AJP Rep 2016; 06(04): e407-e416
DOI: 10.1055/s-0036-1593866
Case Report
Thieme Medical Publishers 333 Seventh Avenue, New York, NY 10001, USA.

Clinical and Cost Impact Analysis of a Novel Prognostic Test for Early Detection of Preterm Birth

Aaron B. Caughey
1   Department of Obstetrics and Gynecology, Oregon Health and Science University, Portland, Oregon
John A. F. Zupancic
2   Department of Neonatology, Beth Israel Deaconess Medical Center, Boston, Massachusetts
James M. Greenberg
3   Division of Perinatal Institute and Neonatology, Cincinnati Children's Hospital, Cincinnati, Ohio
Susan S. Garfield
4   GfK, Wayland, Massachusetts
Stephen F. Thung
5   Department of Obstetrics and Gynecology, Ohio State University, Columbus, Ohio
Jay D. Iams
5   Department of Obstetrics and Gynecology, Ohio State University, Columbus, Ohio
› Author Affiliations
Further Information

Publication History

11 April 2016

18 August 2016

Publication Date:
01 December 2016 (online)


Objective The objective of this study was to evaluate the potential impact to the U.S. health care system by adopting a novel test that identifies women at risk for spontaneous preterm birth.

Methods A decision-analytic model was developed to assess clinical and cost outcomes over a 1-year period. The use of a prognostic test to predict spontaneous preterm birth in a hypothetical population of women reflective of the U.S. population (predictive arm) was compared with the current baseline rate of spontaneous preterm birth and associated infant morbidity and mortality (baseline care arm).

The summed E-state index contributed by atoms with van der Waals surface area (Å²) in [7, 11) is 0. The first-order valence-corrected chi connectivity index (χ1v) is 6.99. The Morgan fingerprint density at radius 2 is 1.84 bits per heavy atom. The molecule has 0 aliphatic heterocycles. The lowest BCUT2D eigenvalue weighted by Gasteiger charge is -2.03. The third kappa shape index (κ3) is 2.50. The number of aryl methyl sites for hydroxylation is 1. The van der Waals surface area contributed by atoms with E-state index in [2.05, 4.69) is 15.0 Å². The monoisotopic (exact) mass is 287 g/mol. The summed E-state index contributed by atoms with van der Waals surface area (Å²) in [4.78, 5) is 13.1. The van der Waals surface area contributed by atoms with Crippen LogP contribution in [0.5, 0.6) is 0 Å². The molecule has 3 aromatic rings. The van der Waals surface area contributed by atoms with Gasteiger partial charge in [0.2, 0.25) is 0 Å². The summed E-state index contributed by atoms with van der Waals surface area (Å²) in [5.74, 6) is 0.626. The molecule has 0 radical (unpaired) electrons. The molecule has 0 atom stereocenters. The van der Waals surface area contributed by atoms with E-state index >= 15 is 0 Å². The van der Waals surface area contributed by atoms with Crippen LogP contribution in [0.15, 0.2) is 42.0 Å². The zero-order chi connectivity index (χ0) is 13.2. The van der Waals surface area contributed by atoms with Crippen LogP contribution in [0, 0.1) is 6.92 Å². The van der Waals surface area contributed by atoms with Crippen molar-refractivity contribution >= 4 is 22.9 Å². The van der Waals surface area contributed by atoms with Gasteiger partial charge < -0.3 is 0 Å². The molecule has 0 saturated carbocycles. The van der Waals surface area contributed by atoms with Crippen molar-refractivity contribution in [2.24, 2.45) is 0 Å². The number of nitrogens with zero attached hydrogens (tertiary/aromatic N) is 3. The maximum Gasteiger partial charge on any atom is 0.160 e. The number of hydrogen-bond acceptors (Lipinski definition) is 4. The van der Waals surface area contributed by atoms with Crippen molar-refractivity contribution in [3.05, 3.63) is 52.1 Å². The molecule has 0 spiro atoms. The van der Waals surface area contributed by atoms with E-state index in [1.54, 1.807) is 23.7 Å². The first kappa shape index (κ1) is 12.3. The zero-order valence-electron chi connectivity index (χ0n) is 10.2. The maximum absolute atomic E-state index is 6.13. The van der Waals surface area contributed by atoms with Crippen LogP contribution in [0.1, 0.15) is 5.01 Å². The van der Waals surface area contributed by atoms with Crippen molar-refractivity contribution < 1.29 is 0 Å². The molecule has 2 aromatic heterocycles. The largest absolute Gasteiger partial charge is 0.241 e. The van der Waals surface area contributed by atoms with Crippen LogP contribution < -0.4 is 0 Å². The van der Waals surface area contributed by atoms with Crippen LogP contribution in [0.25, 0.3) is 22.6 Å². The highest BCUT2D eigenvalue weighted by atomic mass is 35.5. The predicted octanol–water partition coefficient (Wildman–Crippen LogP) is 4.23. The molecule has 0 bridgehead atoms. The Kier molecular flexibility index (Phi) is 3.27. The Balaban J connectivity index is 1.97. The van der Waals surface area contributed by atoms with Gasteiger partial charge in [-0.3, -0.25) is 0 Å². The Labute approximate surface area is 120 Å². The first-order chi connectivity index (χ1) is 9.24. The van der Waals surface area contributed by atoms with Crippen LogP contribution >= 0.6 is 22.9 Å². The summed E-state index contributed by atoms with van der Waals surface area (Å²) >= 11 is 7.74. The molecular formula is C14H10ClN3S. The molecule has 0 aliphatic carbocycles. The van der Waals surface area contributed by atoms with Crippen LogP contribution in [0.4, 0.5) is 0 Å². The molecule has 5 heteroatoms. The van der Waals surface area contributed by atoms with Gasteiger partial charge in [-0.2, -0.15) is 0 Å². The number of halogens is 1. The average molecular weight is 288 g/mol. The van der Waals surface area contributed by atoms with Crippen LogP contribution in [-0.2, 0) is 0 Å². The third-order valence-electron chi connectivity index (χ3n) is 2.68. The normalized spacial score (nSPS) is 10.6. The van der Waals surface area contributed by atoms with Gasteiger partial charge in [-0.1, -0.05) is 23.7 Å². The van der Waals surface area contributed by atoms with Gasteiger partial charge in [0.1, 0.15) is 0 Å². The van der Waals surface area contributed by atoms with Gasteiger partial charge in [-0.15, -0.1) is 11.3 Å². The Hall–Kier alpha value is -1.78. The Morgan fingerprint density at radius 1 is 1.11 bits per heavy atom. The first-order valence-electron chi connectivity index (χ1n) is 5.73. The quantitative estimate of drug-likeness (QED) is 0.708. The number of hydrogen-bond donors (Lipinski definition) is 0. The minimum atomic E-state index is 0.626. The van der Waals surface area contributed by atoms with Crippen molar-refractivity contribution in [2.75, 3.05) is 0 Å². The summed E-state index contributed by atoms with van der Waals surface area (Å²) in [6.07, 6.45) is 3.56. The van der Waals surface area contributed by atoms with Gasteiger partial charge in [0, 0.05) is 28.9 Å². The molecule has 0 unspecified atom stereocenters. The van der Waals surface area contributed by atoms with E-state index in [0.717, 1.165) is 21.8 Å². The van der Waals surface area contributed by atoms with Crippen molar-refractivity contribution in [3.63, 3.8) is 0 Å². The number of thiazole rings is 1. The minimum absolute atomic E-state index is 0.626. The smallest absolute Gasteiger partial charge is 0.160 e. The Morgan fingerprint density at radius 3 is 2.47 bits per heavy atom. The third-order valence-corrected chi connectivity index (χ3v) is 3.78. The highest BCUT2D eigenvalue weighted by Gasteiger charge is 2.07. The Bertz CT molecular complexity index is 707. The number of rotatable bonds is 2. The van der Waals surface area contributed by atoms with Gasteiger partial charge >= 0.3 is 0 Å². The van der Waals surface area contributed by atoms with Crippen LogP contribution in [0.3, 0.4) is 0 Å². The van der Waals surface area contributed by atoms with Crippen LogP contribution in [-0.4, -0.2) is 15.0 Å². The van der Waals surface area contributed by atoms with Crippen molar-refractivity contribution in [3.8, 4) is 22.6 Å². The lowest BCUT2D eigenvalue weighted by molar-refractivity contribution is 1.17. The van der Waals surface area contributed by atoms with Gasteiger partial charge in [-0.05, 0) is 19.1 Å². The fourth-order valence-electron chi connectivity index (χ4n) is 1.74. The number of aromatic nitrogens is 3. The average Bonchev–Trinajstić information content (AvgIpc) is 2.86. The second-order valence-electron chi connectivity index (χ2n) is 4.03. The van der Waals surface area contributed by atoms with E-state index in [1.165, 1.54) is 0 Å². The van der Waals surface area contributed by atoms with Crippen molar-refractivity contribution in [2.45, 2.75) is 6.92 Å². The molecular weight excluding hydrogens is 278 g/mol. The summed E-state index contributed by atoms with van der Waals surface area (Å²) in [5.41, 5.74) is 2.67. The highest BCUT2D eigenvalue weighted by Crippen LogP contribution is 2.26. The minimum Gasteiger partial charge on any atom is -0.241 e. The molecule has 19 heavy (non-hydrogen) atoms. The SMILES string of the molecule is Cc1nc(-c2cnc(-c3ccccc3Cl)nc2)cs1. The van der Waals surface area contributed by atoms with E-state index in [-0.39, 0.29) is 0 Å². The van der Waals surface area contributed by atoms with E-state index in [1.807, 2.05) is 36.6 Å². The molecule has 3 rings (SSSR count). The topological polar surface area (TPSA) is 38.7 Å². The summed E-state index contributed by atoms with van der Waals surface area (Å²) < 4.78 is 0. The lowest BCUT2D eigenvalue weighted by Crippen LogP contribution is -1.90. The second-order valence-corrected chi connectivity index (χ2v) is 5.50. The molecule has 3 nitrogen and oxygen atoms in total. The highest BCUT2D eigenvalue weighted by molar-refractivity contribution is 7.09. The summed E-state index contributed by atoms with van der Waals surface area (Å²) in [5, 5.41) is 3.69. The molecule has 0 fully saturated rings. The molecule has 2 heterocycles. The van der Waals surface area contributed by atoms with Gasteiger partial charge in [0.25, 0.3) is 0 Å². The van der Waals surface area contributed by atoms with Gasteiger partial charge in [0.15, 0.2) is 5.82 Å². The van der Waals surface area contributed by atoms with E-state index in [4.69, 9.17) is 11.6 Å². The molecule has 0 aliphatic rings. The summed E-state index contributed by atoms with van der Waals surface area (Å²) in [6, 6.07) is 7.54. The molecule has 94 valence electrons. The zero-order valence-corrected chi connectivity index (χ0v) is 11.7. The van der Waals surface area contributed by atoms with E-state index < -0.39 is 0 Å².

Results In a population of 3,528,593 births, our model predicts a 23.5% reduction in infant mortality (8,300 vs. 6,343 deaths) with use of the novel test. The rate of acute conditions at birth decreased from 11.2 to 8.1%; similarly, the rate of developmental disabilities decreased from 13.2 to 11.5%. The rate of spontaneous preterm birth decreased from 9.8 to 9.1%, a reduction of 23,430 preterm births. Direct medical costs savings was $511.7M (− 2.1%) in the first year of life.

Discussion The use of a prognostic test for reducing spontaneous preterm birth is a dominant strategy that could reduce costs and improve outcomes. More research is needed once such a test is available to determine if these results are borne out upon real-world use.

* At the time of writing, Dr. Garfield was employed by GfK. However, she has since moved to Ernst & Young and has received no financial compensation associated with the development or publication of this article.

Supplementary Material